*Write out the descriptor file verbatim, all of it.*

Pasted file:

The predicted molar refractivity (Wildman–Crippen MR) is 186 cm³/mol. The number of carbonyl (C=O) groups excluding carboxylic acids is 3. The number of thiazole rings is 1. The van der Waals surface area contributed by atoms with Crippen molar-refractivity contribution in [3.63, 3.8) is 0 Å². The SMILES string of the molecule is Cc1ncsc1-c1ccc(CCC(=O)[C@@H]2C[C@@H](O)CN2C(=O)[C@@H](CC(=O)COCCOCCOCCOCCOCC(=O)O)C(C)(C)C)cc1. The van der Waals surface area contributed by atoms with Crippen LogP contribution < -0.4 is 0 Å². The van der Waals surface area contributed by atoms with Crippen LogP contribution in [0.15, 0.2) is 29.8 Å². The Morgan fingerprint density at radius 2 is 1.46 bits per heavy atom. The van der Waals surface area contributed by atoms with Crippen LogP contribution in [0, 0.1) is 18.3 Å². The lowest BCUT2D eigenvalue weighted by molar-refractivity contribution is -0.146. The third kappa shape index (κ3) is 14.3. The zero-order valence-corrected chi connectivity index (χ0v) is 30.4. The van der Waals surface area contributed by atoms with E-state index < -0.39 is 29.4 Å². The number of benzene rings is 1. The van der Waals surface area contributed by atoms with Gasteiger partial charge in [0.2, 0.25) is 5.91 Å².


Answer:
The predicted molar refractivity (Wildman–Crippen MR) is 186 cm³/mol. The number of carbonyl (C=O) groups excluding carboxylic acids is 3. The number of thiazole rings is 1. The van der Waals surface area contributed by atoms with Crippen molar-refractivity contribution in [3.63, 3.8) is 0 Å². The SMILES string of the molecule is Cc1ncsc1-c1ccc(CCC(=O)[C@@H]2C[C@@H](O)CN2C(=O)[C@@H](CC(=O)COCCOCCOCCOCCOCC(=O)O)C(C)(C)C)cc1. The van der Waals surface area contributed by atoms with Crippen LogP contribution < -0.4 is 0 Å². The van der Waals surface area contributed by atoms with Crippen LogP contribution in [0.15, 0.2) is 29.8 Å². The Morgan fingerprint density at radius 2 is 1.46 bits per heavy atom. The van der Waals surface area contributed by atoms with Crippen LogP contribution in [0, 0.1) is 18.3 Å². The lowest BCUT2D eigenvalue weighted by molar-refractivity contribution is -0.146. The third kappa shape index (κ3) is 14.3. The zero-order valence-corrected chi connectivity index (χ0v) is 30.4. The van der Waals surface area contributed by atoms with E-state index < -0.39 is 29.4 Å². The number of benzene rings is 1. The van der Waals surface area contributed by atoms with Gasteiger partial charge in [0.2, 0.25) is 5.91 Å².